She’s also heard arguments against renewables that have to do with the nuisance of perceived noise from wind turbines, worries about bird migration safety, and the desire for fair compensation for landowners.

What she hasn’t heard is that one party voices such concerns over another. “I don’t think opposition to renewables is a Republican or Democratic issue,” she said. “I have interacted with a number of Republican individuals who are very pro-renewables, so long as they enable economic development.”

That’s similar to what Bryan Hannegan, president and CEO of Holy Cross Energy, a co-op in Colorado, has seen. The utility is aiming for 100% carbon neutrality by 2030, and the aggressive addition of renewable resources over the past seven years or so has already pushed the co-op from 50% emission-free energy last year to a projected rate of 92% in 2024.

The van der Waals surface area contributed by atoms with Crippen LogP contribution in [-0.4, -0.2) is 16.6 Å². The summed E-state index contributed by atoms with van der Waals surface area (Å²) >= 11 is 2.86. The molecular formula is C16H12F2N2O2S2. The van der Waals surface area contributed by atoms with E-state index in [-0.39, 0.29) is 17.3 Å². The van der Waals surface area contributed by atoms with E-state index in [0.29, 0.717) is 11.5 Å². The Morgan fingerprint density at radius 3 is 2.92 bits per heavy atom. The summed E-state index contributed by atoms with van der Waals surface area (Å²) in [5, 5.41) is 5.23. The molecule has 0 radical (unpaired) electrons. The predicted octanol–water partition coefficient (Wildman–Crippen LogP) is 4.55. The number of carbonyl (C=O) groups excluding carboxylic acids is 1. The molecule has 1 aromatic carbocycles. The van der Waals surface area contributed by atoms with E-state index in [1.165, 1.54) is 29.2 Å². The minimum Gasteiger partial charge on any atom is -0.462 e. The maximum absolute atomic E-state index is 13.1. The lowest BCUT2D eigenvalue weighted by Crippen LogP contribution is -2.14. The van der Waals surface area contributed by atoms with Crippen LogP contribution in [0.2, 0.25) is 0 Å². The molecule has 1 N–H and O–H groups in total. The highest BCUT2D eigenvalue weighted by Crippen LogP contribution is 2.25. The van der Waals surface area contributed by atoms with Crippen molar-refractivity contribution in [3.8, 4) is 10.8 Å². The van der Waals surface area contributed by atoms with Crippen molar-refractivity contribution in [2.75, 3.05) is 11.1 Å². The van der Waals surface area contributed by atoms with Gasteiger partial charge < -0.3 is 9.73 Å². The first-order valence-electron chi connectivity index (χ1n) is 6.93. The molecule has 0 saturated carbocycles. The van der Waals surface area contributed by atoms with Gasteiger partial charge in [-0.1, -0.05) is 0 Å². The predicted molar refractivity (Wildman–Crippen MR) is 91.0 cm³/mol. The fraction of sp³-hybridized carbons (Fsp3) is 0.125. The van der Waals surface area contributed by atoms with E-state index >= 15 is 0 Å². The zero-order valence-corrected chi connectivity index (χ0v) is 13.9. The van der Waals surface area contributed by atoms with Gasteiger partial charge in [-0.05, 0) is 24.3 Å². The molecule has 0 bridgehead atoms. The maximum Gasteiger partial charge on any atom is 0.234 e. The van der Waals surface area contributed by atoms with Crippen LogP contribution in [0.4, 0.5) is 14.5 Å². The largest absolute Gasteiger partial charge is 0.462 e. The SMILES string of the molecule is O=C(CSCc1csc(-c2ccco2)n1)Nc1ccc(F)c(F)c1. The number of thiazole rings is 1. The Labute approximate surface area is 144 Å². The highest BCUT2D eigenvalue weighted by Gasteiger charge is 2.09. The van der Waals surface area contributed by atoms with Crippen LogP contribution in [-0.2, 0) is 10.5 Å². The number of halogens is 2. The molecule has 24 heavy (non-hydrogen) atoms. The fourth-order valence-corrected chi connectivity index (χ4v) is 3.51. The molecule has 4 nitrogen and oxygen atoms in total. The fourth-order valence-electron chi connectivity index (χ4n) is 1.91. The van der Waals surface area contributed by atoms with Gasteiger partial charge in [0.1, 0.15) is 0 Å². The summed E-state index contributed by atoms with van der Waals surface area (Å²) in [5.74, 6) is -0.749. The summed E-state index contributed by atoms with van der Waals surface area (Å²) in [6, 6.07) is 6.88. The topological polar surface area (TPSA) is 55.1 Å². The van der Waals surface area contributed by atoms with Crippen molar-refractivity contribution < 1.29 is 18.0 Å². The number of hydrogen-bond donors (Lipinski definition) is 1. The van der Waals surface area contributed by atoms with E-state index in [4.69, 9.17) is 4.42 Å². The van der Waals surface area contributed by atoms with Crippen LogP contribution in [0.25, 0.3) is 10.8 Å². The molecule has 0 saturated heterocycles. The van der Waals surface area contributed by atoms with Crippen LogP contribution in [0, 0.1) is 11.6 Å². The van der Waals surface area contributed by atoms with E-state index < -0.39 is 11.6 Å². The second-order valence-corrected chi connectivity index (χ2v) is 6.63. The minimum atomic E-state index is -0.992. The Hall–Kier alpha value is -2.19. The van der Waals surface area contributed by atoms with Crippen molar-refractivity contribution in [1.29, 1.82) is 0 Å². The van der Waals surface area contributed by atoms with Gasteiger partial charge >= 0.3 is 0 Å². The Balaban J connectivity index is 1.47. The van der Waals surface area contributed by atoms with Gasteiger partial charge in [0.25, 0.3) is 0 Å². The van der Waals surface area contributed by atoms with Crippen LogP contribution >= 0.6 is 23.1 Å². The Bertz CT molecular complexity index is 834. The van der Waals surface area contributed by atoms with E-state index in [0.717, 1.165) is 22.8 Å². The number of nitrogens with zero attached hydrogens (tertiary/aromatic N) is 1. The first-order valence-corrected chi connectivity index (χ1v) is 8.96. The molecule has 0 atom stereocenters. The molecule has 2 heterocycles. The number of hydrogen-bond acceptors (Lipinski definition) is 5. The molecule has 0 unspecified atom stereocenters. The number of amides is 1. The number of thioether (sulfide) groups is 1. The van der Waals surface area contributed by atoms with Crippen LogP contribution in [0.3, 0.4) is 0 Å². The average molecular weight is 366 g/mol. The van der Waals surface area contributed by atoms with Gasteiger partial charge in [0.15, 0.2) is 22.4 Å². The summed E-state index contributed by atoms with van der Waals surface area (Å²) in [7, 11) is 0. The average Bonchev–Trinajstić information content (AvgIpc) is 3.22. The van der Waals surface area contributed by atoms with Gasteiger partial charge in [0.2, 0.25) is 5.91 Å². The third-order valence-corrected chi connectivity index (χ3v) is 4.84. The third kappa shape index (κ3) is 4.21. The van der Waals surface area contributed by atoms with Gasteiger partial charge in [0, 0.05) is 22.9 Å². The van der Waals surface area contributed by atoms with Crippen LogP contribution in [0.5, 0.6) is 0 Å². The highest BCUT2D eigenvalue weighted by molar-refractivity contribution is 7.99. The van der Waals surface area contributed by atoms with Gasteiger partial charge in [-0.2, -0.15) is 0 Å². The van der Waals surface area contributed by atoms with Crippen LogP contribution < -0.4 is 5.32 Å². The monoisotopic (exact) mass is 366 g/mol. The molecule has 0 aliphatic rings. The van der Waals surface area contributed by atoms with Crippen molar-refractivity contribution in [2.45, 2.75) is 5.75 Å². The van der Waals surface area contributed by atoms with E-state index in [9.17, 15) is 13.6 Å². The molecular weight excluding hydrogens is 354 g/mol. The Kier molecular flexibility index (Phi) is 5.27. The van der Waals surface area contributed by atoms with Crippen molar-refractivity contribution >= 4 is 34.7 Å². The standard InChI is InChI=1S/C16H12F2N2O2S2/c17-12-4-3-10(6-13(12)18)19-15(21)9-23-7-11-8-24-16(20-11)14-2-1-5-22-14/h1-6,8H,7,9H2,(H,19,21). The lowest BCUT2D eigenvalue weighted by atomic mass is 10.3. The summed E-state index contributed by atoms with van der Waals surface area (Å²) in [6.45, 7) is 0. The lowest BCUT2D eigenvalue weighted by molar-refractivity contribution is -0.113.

The co-op serves a politically diverse territory encompassing Pitkin County — home to the towns of Aspen and Vail, where 75% of voters chose Democrats in 2020 (the city of Aspen is served by a public power utility) — and Garfield County, where the electorate was split nearly 50–50 in the 2020 election.

Hannegan shared a tale of two solar projects, one which had a fairly easy permitting process and another that faced significant resistance. He said the project in Garfield County was met with enthusiasm. “County staff, commissioners and landowners thought it was awesome. ‘This is going to create jobs,’ they said. ‘It’s going to create economic development.’ Our project just flew through approvals,” Hannegan recalled.

Whereas the co-op faced resistance to the Pitkin County project for four years due to concerns about the viewshed and if the project would depress property values. “Because the array was near the airport, we even had a county commissioner ask if we could make it look like a lake from above.”

Appealing to Value